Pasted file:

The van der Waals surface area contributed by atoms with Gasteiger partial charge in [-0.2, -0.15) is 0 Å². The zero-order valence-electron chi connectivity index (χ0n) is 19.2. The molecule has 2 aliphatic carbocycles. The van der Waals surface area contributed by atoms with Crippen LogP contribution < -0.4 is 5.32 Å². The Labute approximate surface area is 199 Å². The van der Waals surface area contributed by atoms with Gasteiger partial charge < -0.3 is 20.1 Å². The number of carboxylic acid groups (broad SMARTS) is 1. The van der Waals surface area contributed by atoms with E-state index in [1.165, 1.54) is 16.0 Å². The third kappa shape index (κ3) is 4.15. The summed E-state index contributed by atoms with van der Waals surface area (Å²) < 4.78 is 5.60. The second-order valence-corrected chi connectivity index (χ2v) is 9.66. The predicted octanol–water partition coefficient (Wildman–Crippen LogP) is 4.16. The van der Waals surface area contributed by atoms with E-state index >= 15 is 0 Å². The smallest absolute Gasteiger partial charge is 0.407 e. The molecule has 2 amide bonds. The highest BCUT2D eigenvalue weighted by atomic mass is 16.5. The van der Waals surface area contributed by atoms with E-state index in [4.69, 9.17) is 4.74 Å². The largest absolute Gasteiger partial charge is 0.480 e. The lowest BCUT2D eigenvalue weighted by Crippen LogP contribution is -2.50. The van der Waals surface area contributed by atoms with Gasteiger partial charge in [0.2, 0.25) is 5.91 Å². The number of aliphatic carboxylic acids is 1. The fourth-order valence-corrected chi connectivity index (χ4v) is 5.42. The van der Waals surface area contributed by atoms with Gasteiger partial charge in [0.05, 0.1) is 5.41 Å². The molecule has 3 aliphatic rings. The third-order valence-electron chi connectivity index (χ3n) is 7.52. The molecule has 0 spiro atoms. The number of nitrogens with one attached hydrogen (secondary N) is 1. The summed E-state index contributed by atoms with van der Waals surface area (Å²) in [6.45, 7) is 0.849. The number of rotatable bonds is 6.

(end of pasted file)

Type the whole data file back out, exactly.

The van der Waals surface area contributed by atoms with Gasteiger partial charge in [-0.2, -0.15) is 0 Å². The zero-order valence-electron chi connectivity index (χ0n) is 19.2. The molecule has 2 aliphatic carbocycles. The van der Waals surface area contributed by atoms with Crippen LogP contribution < -0.4 is 5.32 Å². The Labute approximate surface area is 199 Å². The van der Waals surface area contributed by atoms with Gasteiger partial charge < -0.3 is 20.1 Å². The number of carboxylic acid groups (broad SMARTS) is 1. The van der Waals surface area contributed by atoms with E-state index in [1.165, 1.54) is 16.0 Å². The third kappa shape index (κ3) is 4.15. The summed E-state index contributed by atoms with van der Waals surface area (Å²) < 4.78 is 5.60. The second-order valence-corrected chi connectivity index (χ2v) is 9.66. The predicted octanol–water partition coefficient (Wildman–Crippen LogP) is 4.16. The van der Waals surface area contributed by atoms with E-state index >= 15 is 0 Å². The smallest absolute Gasteiger partial charge is 0.407 e. The molecule has 2 amide bonds. The highest BCUT2D eigenvalue weighted by atomic mass is 16.5. The van der Waals surface area contributed by atoms with E-state index in [4.69, 9.17) is 4.74 Å². The largest absolute Gasteiger partial charge is 0.480 e. The lowest BCUT2D eigenvalue weighted by Crippen LogP contribution is -2.50. The van der Waals surface area contributed by atoms with Gasteiger partial charge in [0.2, 0.25) is 5.91 Å². The number of aliphatic carboxylic acids is 1. The fourth-order valence-corrected chi connectivity index (χ4v) is 5.42. The van der Waals surface area contributed by atoms with Gasteiger partial charge in [0.05, 0.1) is 5.41 Å². The molecule has 3 aliphatic rings. The third-order valence-electron chi connectivity index (χ3n) is 7.52. The molecule has 0 spiro atoms. The number of nitrogens with one attached hydrogen (secondary N) is 1. The summed E-state index contributed by atoms with van der Waals surface area (Å²) in [6.45, 7) is 0.849. The number of rotatable bonds is 6.